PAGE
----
In Governance, Performance, and Capacity Stress, Simon Bastow offers well-presented insights into both the pressures and the often hidden resources and capabilities which the prison system deploys to sustain itself, writes Andrew Gray. Both practitioners and students will find explanations of the complexities of this particular public administration, and readers with public policy interests beyond criminal justice will find a transferable methodology to investigate other manifestations of chronic capacity stress. 

Governance, Performance, and Capacity Stress: The Chronic Case of Prison Crowding. Simon Bastow. Palgrave Macmillan. July 2013.

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Endorsements of this new book include those from former Home Secretary Charles Clarke and Head of the Prison Service Phil Wheatley. Campaigners against prison crowding probably regard such people as part of the problem. The implication of this book, however, is that they are also its victims. Yet this is not a discourse of high policy. It does not address, for example, whether the crowding is the result of too many prisoners or too few prison places. Rather, it focuses on the ways the prison service manages the external and internal forces upon it to sustain and even improve order, discipline, and decency in what it is asked to do.

Simon Bastow’s target is public service performance that is neither excellent nor failing but getting by; coping, always muddling never quite through accumulating constraints. This is chronic capacity stress. It is chronic in the sense of never cured, managed as part of life, sometimes in remission but at other times flaring up as acute episodes. It is capacity stress as an overload of expectation and an underload of capacity itself.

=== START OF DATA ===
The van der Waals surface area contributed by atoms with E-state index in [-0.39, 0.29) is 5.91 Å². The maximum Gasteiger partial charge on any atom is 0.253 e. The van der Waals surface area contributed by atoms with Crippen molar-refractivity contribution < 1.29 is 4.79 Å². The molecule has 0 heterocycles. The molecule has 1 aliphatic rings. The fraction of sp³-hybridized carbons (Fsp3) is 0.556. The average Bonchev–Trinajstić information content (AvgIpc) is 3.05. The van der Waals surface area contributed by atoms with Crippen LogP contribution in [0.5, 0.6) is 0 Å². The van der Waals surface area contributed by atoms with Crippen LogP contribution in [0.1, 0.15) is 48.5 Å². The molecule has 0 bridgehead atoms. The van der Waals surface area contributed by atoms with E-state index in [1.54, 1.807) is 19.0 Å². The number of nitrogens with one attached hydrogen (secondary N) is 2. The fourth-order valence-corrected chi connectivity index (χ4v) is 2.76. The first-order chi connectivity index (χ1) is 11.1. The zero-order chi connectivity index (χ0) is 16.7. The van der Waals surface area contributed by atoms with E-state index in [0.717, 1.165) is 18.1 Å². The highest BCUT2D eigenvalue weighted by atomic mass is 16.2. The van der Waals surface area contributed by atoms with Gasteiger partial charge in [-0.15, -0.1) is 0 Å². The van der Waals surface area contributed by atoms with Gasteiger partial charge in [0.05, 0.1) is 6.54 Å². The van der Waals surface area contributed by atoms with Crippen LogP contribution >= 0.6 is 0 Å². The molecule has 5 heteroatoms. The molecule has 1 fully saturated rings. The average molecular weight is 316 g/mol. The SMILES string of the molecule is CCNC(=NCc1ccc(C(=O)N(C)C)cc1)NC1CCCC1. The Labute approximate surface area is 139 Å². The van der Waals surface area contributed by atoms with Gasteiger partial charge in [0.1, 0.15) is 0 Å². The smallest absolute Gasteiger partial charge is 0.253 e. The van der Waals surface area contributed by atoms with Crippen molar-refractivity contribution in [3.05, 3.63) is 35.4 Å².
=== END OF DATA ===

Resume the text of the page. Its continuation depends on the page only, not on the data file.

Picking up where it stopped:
For his analysis of a part of public administration often overlooked by policy sciences favouring more dramatic extremes of policy pathology, Bastow offers a triangulation of perspectives with explanatory potential. Rational choice offers a view of chronic capacity stress as the product of accumulated decisions and actions taken by actors optimising their interests in the system over time. Cultural theory in contrast posits an explanation in terms of shared values and beliefs within settings that may both contest and institutionalise the underlying conditions. Systems theory focuses on the interconnected transactions as a whole and provides explanations in terms of system dynamics.

What do we learn from the consequent analysis? First, we gain understanding of the everyday operational stresses of the prison service. This emerges from an effective combination of data about the system’s throughput and resources and telling stories of service in practice. Through these we learn of the contested definitions of crowding (properly, he does not speak of overcrowding). Technically the capacity standard is defined as Certified Normal Accommodation (CAN), what the Prison Service defines as “uncrowded capacity” (PSI 17/2012). As the Ministry of Justice reported that on 8th November 2013, CAN was 76,293 and the prison population was 85,995, crowding in the whole estate was 112% (with some prisons as high as 165%). But in practice the prison service uses Operational Capacity (OC) to manage the system. OC is determined by custodial managers on the basis of their operational judgement (reviewer’s emphasis) of “the total number of prisoners that an establishment can hold without serious risk to good order, security and the proper running of the planned regime” (PSI 17/2012). On 8th November, the OC was 85995, suggesting room for 658 more!